5 Things Every Church Leader Must Do – Now

To write about the trouble our nation is in would certainly be pointless. Every news and radio talk show is doing a fabulous job with that, both christian and non-christian alike.

However, I do believe there are things church leaders must address now. We, the church, are on the same precipice that it seems the world is jumping off of at an almost insurmountable rate.

Here are 5 things I believe every church leader must begin to do now, before we lose anymore ground to the radical cultural phenomenon that is taking place within everyone of our cities, towns, suburbs and neighborhoods..

1. We have to begin thinking Missional.

We just don’t have an option anymore. While short-term mission trips are fun and can have short-term effects on our congregation, we have to help our people to see the bigger picture of why our church is in our city. This is our mission field. Leaders who are able to help their congregants engage missionally at home will have a greater impact globally.

2. We have to begin thinking that Less is Best.

Please don’t get angry-yet. Saying no may become the greatest and most liberating decision a leader can make. The truth that none of us are supermen is a fact. We can’t do it all and it’s very foolish to think that we can. Church leaders who will begin to have an intentionality in directing their resources, focus, and passion towards the top two or three things they are able to do very well, will become the trend setting and culture influencing churches of the future.

3. We must shift our thinking from reaching our city, to reaching tribes within our city.

Innovative church leaders are learning that influence does not necessarily happen because we have a flawless marketing plan. It has to be in tandem with a well thought-out plan for outreach. And although banners, signs, ad’s and social media are great when it comes to branding our church and our mission, effective churches have leaders who themselves have become a part of the tribes in their community. Staying in an office all day every day pushing paperwork and counseling the status-quo is no longer an option for church leaders who are wanting to reach people. Church leaders who are running with the Starbucks tribe, working out with the gym tribe, golfing with the golf tribe,  or even cooking with the cooking tribe will be the ones to experience more effective ministry to people as we go onto the future.

4. We must approach our churches as needing reformation and renewal – not revival.

I’m not going to quote statistics here simply because they can be wrong. I will however, unapologetically write that we are in trouble. It does not take a rocket scientist to figure that one out. Successful church leaders of the future will be those who will hold true to biblical authority, sound doctrinal teaching, and loving merciful correctness, while at the same time seeking to be more creative and innovative with the message of Christ. Reviving what we have now is not even an option. It will take people of prayer, a move of God’s Spirit, and courageous, intentional leadership, unbending in their resolve to bring a reformation to the current church culture and ultimately the world.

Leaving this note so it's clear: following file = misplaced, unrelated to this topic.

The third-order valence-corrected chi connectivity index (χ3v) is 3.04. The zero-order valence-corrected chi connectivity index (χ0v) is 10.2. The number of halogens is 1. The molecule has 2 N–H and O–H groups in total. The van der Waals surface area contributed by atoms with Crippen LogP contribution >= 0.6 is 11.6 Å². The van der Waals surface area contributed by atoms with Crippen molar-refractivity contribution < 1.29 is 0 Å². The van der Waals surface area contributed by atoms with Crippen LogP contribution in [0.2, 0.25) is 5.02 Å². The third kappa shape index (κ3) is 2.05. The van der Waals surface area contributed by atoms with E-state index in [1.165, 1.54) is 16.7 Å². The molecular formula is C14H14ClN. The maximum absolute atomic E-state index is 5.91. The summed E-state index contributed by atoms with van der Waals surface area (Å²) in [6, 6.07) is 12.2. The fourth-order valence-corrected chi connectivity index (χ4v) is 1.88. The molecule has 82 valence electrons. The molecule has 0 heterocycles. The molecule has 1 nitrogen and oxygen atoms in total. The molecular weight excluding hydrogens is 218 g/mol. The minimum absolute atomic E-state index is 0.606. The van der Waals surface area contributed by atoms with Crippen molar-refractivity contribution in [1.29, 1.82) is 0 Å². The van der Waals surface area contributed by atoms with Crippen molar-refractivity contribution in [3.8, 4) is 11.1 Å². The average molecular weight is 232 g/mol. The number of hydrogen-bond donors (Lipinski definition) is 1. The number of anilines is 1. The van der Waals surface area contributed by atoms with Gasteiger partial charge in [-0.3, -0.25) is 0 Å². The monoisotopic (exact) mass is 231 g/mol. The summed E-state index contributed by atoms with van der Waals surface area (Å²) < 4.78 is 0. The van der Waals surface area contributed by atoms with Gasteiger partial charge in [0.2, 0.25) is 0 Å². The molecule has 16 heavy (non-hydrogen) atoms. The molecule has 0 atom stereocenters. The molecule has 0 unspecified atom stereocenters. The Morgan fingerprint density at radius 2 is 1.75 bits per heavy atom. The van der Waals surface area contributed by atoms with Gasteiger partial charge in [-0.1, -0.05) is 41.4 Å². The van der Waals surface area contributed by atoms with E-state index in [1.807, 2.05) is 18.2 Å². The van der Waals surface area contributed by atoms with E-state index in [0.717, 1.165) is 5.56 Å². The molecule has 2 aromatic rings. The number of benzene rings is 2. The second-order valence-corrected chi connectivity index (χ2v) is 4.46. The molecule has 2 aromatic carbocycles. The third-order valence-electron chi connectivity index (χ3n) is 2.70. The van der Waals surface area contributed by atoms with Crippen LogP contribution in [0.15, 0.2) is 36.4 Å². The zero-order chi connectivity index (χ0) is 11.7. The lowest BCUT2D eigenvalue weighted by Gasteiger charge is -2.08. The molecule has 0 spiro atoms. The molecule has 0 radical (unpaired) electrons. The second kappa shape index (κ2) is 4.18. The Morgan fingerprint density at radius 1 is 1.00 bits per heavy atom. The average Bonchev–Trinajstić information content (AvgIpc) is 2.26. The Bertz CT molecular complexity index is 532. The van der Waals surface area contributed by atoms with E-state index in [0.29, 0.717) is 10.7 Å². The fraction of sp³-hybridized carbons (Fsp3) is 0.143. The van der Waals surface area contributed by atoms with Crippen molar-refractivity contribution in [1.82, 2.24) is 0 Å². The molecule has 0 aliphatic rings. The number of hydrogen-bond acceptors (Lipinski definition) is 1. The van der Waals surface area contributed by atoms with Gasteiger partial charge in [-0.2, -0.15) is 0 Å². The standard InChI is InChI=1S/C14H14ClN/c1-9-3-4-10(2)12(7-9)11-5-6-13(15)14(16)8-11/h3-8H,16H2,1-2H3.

5. We must get much better at the speed of trust.

In my years of serving the local church I don’t believe there is a more important value that will always define the future of a church than the one of trust. Trust, in many ways is the most important part to the genetic code of our churches. It’s the strength of our DNA of who we are as a church, and everything we will become. I have observed the following in churches where trust is king among the leaders.

  1. Leaders who trust people quickly are not afraid to release their leaders to soar.
  2. They are not afraid of conflict, but actually embrace it knowing that many changes for good have come from an angry, misunderstood church member. Giving people the benefit of the doubt first is not always the easiest, but successful church leaders of the future are learning to do this very well.
  3. They enjoy more longevity, productivity, and just plain fun with staff members.
  4.  There is a air and sense of peace, harmony and excitement among their entire congregation.
  5. Many of the most successful churches and ministries are led by people who were first mentored and nurtured in an environment of trust.
  6. More people are coming to Christ, discipled, and are more effective for the furtherance of God’s Kingdom.

If you have found this post to be helpful please feel free to share. Also you can keep up with us on twitter by following me @douglascrumbly



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